Opinions - 26.07.2013 - 00:00 

“Ghost government” in Italy

Enrico Letta has been in office for 100 days. Is it possible to take stock after such a brief period of time? Certainly, thinks Renato Martinoni. After all, there was a danger that the political mandate would only last a few weeks.


29 July 2013. The instability of governments is one of the characteristic traits of Italian politics. In reality, people not only fail to understand Italian politics, but media coverage additionally creates more confusion than clarity. Letta is 47 years old and a member of the Partito Democratico: a political force which about 20 years ago was Western Europe’s most important communist party and later paved the way for social democracy.

A new coalition
The essential novelty after 20 years of contradiction was the coalition of the post-communists with Berlusconi’s party. You could almost call it a “government of national unity”. This is put into perspective by the fact that half the Italians did not go to the polling booth. And the other half has divided itself between those who support the government parties and those who champion protest parties such as the Movimento 5 Stelle.

The first step taken by the head of government was to convene the ministers in a Tuscan abbey: to discuss matters far away from Rome and to find a common working basis. In the name of “promotion of growth”, objectives were fixed for the first 100 days: creating jobs through (fiscal) incentives for firms – creating employment for young people and over-50s who were out of work. And conducting reforms.

No money for pasta and holidays
Nonetheless, Italy’s condition is dramatic at present: particularly in the south, especially for young people. Eight out of a hundred Italians live in poverty, and a quarter of the population are in an uncomfortable economic situation. Costs are even being cut at one of the Italians’ holy of holies, the dining table: in the last three years, pasta consumption has decreased by ten per cent.

The Chairman of the Industrial Federation warned: “We are on the brink of an economic abyss which could throw us back fifty years”. The economic crisis is not exactly alleviated by a tax authority which hampers the emergence of new initiatives, and by the drama of many companies which go bankrupt because the state does not settle its debt with them.

There is a fear of uprisings and social unrest. Added to this, there is the precarious situation caused by the influx of refugees. Every day, hundreds and sometimes thousands of refugees arrive at Italy’s coasts, which are more than 7,000 kilometres long – particularly on the island of Lampedusa, which is only 70 kilometres away from Africa. Not all of them succeed: according to some calculations, 25,000 people have drowned in the Mediterranean in the last 20 years.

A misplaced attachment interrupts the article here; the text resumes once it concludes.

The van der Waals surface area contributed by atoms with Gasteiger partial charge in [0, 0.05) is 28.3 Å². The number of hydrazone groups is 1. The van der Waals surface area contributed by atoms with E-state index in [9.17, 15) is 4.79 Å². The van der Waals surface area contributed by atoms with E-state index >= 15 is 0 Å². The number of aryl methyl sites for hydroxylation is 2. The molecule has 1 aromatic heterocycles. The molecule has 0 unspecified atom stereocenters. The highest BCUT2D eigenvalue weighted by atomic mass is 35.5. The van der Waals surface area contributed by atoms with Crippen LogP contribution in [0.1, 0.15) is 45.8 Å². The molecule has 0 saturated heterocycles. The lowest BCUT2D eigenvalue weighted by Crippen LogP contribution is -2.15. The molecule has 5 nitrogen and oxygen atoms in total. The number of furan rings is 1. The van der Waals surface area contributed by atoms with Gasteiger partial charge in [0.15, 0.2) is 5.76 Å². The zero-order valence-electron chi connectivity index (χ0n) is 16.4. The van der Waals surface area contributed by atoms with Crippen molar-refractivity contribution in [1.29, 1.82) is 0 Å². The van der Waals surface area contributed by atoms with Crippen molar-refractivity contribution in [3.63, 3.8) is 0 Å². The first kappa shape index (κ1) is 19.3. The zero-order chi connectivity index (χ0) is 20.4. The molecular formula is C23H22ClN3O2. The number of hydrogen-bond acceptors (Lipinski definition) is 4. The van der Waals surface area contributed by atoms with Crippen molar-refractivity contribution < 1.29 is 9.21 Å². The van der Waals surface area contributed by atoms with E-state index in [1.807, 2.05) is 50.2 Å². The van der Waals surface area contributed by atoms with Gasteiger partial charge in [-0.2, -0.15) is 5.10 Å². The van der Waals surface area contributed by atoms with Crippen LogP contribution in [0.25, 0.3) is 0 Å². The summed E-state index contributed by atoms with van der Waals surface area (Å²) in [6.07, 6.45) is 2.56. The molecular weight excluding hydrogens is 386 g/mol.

Politics and justice
Because of these problems (Italy’s government debt is just behind that of Greece), Italy’s politics should help Letta to implement his “growth programme”. But the parties of anti-politics are content to indulge in anti-politics. The government parties are occupied by internal problems. The Partito Democratico is working hard on its modernisation. The Popolo delle Libertà depends completely on Berlusconi.

In the regional and communal elections conducted between May and June, the collapse of the Berlusconians, of the Lega Nord and anti-politics was accompanied by a victory of the centre-right. Experience has shown in the last few years that it is impossible to make a projection. Meanwhile, there is a great deal of tension vis-à-vis a “communist” judicature, which – as the Berlusconians say – has been organised to attack innocent Berlusconi, who in turn is thinking about re-founding his earlier party, Forza Italia. This is why the Berlusconian ministers of Letta’s government have joined the protests in the street.

A “ghost government”
One may wonder whether this is not a further indication of the Italian government’s weakness. Basically, it is the processes in which Berlusconi is involved that make the alliance between his ministers and those in Letta’s party fragile.

In an interview with a German newspaper, the comedian Beppe Grillo called the present Italian government a “ghost government”. But the racist Vice-President of the Senate, a member of Lega Nord who compared the Congo-born Minister for Integration, Cécile Kyenge, to an orang-utan, is certainly no “ghost”.

Many demanded his resignation, but the gentleman is still occupying his post. Is there only bad news from Enrico Letta? No. The media say that readiness to help others is on the increase: one in ten Italians does voluntary work. At least outside politics, in civil society, there is still good news from Italy.

Photo: Photocase / misterQM

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